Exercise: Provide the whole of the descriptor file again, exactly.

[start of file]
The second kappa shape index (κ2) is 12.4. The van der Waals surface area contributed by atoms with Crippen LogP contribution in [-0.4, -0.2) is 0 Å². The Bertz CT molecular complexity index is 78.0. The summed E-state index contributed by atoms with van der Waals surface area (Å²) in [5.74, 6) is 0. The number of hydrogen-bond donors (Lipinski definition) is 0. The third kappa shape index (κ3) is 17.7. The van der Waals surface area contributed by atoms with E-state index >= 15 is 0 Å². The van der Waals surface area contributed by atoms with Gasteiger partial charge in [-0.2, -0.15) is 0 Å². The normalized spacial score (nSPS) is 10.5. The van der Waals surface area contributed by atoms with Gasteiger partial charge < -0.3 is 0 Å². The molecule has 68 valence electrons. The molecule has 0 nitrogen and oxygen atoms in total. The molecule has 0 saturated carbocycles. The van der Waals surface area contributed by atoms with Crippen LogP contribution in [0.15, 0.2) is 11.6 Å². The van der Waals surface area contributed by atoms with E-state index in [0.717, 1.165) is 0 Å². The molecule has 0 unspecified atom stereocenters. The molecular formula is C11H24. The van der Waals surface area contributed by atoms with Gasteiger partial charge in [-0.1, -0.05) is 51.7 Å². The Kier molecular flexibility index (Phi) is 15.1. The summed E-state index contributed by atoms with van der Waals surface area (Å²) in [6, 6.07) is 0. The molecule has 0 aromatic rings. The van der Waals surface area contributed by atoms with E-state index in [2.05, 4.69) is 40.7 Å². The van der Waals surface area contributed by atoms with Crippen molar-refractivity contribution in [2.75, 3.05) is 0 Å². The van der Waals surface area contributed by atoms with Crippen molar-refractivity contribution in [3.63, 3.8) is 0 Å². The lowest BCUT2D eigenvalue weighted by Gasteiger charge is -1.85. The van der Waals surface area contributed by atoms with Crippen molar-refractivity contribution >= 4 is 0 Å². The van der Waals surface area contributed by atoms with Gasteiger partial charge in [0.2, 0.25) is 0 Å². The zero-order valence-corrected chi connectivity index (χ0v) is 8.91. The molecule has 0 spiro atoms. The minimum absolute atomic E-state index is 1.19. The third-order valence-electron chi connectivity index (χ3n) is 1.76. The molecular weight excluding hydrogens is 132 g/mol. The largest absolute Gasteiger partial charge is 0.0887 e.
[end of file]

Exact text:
The second kappa shape index (κ2) is 12.4. The van der Waals surface area contributed by atoms with Crippen LogP contribution in [-0.4, -0.2) is 0 Å². The Bertz CT molecular complexity index is 78.0. The summed E-state index contributed by atoms with van der Waals surface area (Å²) in [5.74, 6) is 0. The number of hydrogen-bond donors (Lipinski definition) is 0. The third kappa shape index (κ3) is 17.7. The van der Waals surface area contributed by atoms with E-state index >= 15 is 0 Å². The van der Waals surface area contributed by atoms with Gasteiger partial charge in [-0.2, -0.15) is 0 Å². The normalized spacial score (nSPS) is 10.5. The van der Waals surface area contributed by atoms with Gasteiger partial charge < -0.3 is 0 Å². The molecule has 68 valence electrons. The molecule has 0 nitrogen and oxygen atoms in total. The molecule has 0 saturated carbocycles. The van der Waals surface area contributed by atoms with Crippen LogP contribution in [0.15, 0.2) is 11.6 Å². The van der Waals surface area contributed by atoms with E-state index in [0.717, 1.165) is 0 Å². The molecule has 0 unspecified atom stereocenters. The molecular formula is C11H24. The van der Waals surface area contributed by atoms with Gasteiger partial charge in [-0.1, -0.05) is 51.7 Å². The Kier molecular flexibility index (Phi) is 15.1. The summed E-state index contributed by atoms with van der Waals surface area (Å²) in [6, 6.07) is 0. The molecule has 0 aromatic rings. The van der Waals surface area contributed by atoms with E-state index in [2.05, 4.69) is 40.7 Å². The van der Waals surface area contributed by atoms with Crippen molar-refractivity contribution in [2.75, 3.05) is 0 Å². The van der Waals surface area contributed by atoms with Crippen molar-refractivity contribution in [3.63, 3.8) is 0 Å². The lowest BCUT2D eigenvalue weighted by Gasteiger charge is -1.85. The van der Waals surface area contributed by atoms with Crippen molar-refractivity contribution >= 4 is 0 Å². The van der Waals surface area contributed by atoms with Gasteiger partial charge in [0.2, 0.25) is 0 Å². The zero-order valence-corrected chi connectivity index (χ0v) is 8.91. The molecule has 0 spiro atoms. The minimum absolute atomic E-state index is 1.19. The third-order valence-electron chi connectivity index (χ3n) is 1.76. The molecular weight excluding hydrogens is 132 g/mol. The largest absolute Gasteiger partial charge is 0.0887 e.